The work will commence with smaller teams and will continue through the summer months.
The efforts to restore France’s historic Notre Dame Cathedral are set to resume after months of halted work caused by the coronavirus world pandemic. The work will help put repair the damage done by the monumentally destructive fire that raged through its storied roofs on April 15, 2019.
While the tragic fire blazed over a year ago, workers still have to clean up tons of debris before they can actually start the process of rebuilding. A report from the Associated Press explains that the work will restart this week with two teams of five workers. These smaller, more Covid-19 conscious teams will be responsible for cutting up the metal scaffolding — warped and fused by heat — that is not actually part of the structure, but was set up prior to the fire in order to conduct renovations. Once the scaffolding is removed, the team will be able to determine the extent of the damage to the structural stability of Notre Dame.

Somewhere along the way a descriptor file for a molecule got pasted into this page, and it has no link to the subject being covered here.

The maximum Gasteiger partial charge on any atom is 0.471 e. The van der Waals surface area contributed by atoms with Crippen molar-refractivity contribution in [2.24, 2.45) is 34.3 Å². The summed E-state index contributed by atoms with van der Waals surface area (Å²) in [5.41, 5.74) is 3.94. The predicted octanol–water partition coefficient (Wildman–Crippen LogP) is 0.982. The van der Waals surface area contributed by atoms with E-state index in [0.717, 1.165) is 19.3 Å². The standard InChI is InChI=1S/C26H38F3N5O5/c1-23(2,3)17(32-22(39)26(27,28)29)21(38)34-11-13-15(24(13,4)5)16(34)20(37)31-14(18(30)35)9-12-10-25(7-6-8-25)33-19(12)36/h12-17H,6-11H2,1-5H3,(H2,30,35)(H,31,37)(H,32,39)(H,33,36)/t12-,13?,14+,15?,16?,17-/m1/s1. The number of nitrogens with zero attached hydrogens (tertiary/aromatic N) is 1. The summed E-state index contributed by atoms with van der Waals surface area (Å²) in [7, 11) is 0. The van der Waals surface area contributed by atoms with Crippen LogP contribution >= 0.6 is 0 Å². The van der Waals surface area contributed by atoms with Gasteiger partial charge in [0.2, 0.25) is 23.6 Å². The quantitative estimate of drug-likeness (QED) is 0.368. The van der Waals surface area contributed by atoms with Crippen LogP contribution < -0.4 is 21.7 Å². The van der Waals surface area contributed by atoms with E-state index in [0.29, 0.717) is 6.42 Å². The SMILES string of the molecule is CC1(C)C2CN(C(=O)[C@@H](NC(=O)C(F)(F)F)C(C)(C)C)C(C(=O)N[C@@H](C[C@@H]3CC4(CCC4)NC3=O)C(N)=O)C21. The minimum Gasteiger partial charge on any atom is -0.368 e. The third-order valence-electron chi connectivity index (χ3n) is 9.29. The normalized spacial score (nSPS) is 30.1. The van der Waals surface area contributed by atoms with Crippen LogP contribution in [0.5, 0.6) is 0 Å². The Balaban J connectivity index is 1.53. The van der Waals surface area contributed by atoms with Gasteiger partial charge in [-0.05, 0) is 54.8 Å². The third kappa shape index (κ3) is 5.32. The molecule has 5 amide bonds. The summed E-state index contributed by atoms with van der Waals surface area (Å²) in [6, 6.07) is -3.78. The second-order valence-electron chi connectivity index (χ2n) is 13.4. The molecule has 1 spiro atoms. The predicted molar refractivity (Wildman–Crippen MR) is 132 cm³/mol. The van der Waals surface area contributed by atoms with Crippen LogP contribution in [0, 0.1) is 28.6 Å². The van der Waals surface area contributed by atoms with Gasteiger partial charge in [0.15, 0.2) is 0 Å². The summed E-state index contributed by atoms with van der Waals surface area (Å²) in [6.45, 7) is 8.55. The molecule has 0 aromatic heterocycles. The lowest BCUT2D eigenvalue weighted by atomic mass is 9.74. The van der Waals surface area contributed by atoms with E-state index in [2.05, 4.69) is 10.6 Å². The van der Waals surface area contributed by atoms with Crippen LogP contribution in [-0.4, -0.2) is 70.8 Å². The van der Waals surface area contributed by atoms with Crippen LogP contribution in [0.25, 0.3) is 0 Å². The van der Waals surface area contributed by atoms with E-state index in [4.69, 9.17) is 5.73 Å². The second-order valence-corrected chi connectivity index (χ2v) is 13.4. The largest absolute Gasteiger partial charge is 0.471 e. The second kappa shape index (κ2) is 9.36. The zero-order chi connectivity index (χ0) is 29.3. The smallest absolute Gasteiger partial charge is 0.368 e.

To accomplish this, workers will suspend themselves from ropes and swing from bar to bar in order to saw the scaffolding apart. The pieces will then be safely lowered to the ground by the use of cranes. There is estimated to be over 200 tons of metal scaffolding to be removed, a process that is expected to take the majority of the summer to complete.
Reuters notes that to protect the workers from any accidents that could occur while swinging upwards of 80 feet in the air, safety nets were installed below the scaffolding. Reuters spoke with, Christophe-Charles Rousselot of the Notre-Dame Foundation, who said:
“It’s the last check-up before open-heart surgery. The rope workers will swing from tube to tube to cut up the scaffolding.” He added, “It is an extremely complicated, very delicate operation that has been prepared for months.”
It is hoped that resuming the work will lead towards a speedy recovery for the historic French Catholic church, but it is still expected to take several years.